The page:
Saturday, 17 September 2005

hide and seek

We spend yesterday phoning people. Family in Australia and random guest houses on small Greek islands.

To answer both of Cheryl's questions in the comments of the last post - Kate and Vic are uncontactable. They have been travelling independently and we have no idea where they are. B and I went round to their house yesterday and rifled through Kate's email to see if we could find any information. We found one hotel and a bed and breakfast that they had booked for the first four nights of their stay, nearly three weeks ago. And a flight number.

I've phoned both the hotel and the B & B. They didn't leave any clues about where they were going on to. So all I have been able to do is leave messages at each place, in case they directly reverse their journey, and a message with Easyjet (who I have to say were very helpful) that will pop up when they book in for their flight home on Wednesday evening, to ask that they phone us urgently. This means that at least we won't need to spend Wednesday night kipping on their sofa to be there when they get home at 3am.

We haven't done anything else - I suppose we could contact consulates and raise the wind - but because it was a 'sudden death' there is going to be an inquest. So there is no rush for them to come home and sort through Aunt Kate's papers and find wills and funeral instructions - all of that kind of thing is at their house, as she was living with them.

Also, it is a mute point whether they would WANT to be contacted. I have to admit I am having some difficulty with this. When Kate's mother died three years ago, two days before she and Vic were due to go on holiday for three weeks, she posponed the funeral for a month until she'd come back. It was horrible, we were all in limbo while they were away. But it has made me a bit less frantic to get hold of them, as there is a precedent.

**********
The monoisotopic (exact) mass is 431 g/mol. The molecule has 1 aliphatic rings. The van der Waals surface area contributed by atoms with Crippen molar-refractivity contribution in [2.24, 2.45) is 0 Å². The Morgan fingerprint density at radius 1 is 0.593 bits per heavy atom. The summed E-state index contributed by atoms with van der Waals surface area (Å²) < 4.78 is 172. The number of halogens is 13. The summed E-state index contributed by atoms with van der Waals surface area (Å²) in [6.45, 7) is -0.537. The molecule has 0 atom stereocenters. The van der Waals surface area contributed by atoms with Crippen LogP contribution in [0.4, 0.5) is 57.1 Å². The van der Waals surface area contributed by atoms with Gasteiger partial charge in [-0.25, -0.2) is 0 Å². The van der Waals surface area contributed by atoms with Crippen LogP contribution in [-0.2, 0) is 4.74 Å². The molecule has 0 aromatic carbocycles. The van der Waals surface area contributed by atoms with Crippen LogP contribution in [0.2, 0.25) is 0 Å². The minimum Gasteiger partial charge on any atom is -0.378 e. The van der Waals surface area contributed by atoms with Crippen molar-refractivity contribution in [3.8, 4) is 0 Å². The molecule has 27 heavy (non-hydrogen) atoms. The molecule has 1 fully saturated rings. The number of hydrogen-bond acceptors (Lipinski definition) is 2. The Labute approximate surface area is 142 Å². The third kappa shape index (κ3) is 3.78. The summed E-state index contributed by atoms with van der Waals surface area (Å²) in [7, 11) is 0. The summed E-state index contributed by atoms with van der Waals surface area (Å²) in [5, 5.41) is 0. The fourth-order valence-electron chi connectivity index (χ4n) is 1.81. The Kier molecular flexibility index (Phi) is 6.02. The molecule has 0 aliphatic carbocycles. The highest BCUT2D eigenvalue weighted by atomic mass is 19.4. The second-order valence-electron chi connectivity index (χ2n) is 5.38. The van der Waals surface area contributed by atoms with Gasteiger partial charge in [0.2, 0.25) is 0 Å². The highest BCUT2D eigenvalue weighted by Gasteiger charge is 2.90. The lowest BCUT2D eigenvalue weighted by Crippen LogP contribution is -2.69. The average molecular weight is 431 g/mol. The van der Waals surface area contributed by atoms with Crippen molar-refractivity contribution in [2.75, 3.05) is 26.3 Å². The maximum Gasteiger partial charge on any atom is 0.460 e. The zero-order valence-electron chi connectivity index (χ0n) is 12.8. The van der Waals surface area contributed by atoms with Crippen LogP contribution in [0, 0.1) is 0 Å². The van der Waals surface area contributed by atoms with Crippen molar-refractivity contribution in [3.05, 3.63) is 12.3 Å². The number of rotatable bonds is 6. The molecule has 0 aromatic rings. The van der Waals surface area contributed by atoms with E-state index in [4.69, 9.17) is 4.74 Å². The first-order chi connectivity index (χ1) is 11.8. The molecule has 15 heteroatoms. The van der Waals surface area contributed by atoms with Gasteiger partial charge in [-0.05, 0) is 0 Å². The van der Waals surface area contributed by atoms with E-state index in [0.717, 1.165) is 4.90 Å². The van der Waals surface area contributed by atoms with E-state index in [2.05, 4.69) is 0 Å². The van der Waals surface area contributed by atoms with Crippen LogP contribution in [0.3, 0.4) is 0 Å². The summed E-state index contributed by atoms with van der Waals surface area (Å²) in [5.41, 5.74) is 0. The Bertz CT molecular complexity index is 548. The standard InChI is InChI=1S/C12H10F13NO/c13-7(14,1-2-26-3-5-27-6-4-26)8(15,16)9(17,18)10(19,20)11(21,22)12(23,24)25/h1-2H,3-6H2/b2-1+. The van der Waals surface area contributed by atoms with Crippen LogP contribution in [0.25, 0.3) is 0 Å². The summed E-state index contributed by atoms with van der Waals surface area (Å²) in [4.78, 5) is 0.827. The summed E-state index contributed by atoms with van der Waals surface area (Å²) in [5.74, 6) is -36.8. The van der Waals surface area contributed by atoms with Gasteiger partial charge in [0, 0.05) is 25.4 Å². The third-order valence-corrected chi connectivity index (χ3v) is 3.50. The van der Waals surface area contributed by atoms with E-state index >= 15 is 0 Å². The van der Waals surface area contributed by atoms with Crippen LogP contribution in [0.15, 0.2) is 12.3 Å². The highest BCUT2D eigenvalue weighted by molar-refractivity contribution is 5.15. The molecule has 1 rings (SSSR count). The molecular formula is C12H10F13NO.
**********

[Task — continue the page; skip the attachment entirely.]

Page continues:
In the meantime, the family split Cheryl also referred to looks like it is done and dusted. It was pretty much between Aunt Kate and her daughter-in-law and in it's process, her son and grandchildren and great grandchildren all got dragged in. However, Aunt Kate's son, Harry, has stepped up to the plate and is organising funeral directors and things - as is his privelige and, really, his responsibility.

So, perhaps, on one hand, Aunt Kate going like this, while Vic and Kate are away, has meant that he has HAD to do this for her and given him the chance to both do the right thing and to make amends, if only in a 'better late than never' kind of way. If Vic and Kate were here, I suspect it would have been left to them.

My final conversation with her:

Aunt Kate: "Well, at least there's a nice veranda I can sit on outside the home and watch the world go by."
Me: "Yes? That'll be nice."
Aunt Kate: "Yes. Except it's on the main road and people might think that I'm for sale."
"I won't make much. I've got no chest."

She will be missed.

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